^ The featured image above is the installation by Nandita Mukand titled ” The Tree and Me” (2014).
Tell us one interesting story that happened while you were creating your work.
When I started creating work on a bigger scale, it could not fit into my then home studio space. So I started appropriating different spaces in my home- hanging my work across a whole room, preparing materials through a wet and messy process on every available working surface and even on the floor. My poor family members always had to step around, jump over or duck under my work and even fled the rooms as they could not bear the smell of my works in progress. Finally, I had to arrange for a bigger studio space!
Tell us of an experience that you encountered that helped to shape your perspective as an artist
It is not one single experience but my collective experiences of being in the natural world. For me, these experiences are spiritual. I have undertaken artist residencies in the midst of wilderness and these experiences feed my soul and my artistic practice. Nature inspires me to create that which can go beyond words and touch the viewers’ hearts. However, I am not interested in creating pictures of the natural world but rather art that ponders the processes of the natural world.
After so many years of experimenting as an artist, tell us more about your favourite piece of work created so far.
My work ranges from painting to sculpture to installation. Whatever I am working on currently is usually what is of most interest, and everything before feels more like leading up to this moment. My paintings, sculpture and installation are all closely related, each experience feeding into the next.
If I really had to choose one- it would be “The Tree and Me” installation which is based on observations of nature and its relationship to urban life. It is made of newspaper dissolved into organic materials like vegetable matter, leaves, grass, henna, turmeric, coffee. The work was built up one layer at a time, waiting for each layer to dry before the next one could be applied. The structure took months to complete, mimicking the way nature and its processes are unhurried. The smaller sculptural forms scattered at the base are each the negative form within my fist, reflecting upon the futility of trying to grasp things which would inevitably slip through one’s fingers.
How do you keep up with what’s happening in the art community today?
I find that every new project that comes my way (exhibitions, artist residencies, art fairs, collaborations, etc) provides exposure to new aspects of the art community. Information comes in many forms-from other artists, curators, collectors and well wishers, but overall I find the most information is available online.
Share with us some challenges you faced transitioning from the corporate world into the art world, and how you dealt with them?
When I announced my decision to leave my corporate career in early 2008, it came as a big shock to my family and close friends. To put aside the mileage of a degree from the prestigious Indian Institute of Management and almost a decade of work in the corporate world was something many people could not understand. For years after I left, people expected me to go back to a corporate career. Financially, we had to deal with shifting from a double income household to operating on a single income. And in 2008-09, we faced a financial situation that required me to work part-time for a year. This solidified my decision to be the right one.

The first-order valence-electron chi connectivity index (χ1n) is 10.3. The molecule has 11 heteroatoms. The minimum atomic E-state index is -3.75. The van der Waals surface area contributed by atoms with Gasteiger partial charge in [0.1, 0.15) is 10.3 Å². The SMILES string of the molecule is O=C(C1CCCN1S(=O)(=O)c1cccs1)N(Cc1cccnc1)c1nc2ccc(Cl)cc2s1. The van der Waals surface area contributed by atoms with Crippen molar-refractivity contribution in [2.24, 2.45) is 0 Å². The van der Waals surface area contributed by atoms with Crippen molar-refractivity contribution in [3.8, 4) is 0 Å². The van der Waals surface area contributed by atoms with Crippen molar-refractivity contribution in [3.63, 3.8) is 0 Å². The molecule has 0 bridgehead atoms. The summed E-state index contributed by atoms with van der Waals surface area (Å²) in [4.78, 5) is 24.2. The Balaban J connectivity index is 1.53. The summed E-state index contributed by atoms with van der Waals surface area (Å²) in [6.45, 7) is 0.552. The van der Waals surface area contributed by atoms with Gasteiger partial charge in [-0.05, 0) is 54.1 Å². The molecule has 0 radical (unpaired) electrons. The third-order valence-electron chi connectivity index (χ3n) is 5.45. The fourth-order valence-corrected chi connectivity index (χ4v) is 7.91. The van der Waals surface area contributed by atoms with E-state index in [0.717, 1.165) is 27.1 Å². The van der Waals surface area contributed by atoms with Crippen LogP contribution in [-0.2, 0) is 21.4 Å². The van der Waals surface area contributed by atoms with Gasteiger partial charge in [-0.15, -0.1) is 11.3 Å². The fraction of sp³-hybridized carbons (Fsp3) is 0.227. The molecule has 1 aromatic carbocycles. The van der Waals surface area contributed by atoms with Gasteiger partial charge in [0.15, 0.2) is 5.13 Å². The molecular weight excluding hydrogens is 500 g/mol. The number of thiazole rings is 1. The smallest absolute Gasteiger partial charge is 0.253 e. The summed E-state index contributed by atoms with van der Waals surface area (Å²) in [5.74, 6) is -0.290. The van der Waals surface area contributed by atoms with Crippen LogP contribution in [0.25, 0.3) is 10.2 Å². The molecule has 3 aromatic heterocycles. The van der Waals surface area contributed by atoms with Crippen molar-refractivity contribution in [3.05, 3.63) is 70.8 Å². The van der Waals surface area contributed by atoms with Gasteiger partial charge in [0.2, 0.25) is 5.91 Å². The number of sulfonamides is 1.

I cannot deny that it has been scary at times -to leave behind everything I had built up and to start from scratch in a totally different world. But that is nothing compared to the joy of getting up each day and channeling all my energy and abilities into something that I truly love. I work very hard and long but the work keeps me energized and grounded.
I know how privileged I am to be living the life I dreamt of.
What are you currently reading, watching, listening to, or looking at that inspires and fuels your love for art?
One of the books that recently inspired me is Mihaly Csikszentmihalyi’s “Flow: Psychology of Optimal Experience”. Other authors who have had an impact on my work are Rebecca Solnit and Robert Smithson. When it comes to art, I especially enjoy work that deals with evoking emotion through the experience of materiality. The works of Ernesto Neto, Karla Black, Eva Hesse, Anish Kapoor, Guiseppe Penone are among the many who inspire me.
What does being creative mean to you?
I am inspired by things that go beyond the norm of what can ordinarily be imagined. I am fascinated by art that takes something that is common to everyone and transforms it into something magical. By magical, I mean something that can open up a world in the mind of the viewer, move them into another space or at the very least provide a moment of stillness and contemplation.
What message are you trying to communicate across with your art?
While my work is often related to a city dweller’s relationship with nature and with spirituality, my intention is not so much to communicate something as to evoke experience. My desire is to engage the viewer in something beyond words and intellectual discussion.
For more information and more artwork from this artist,
click on the link to view the artist profile.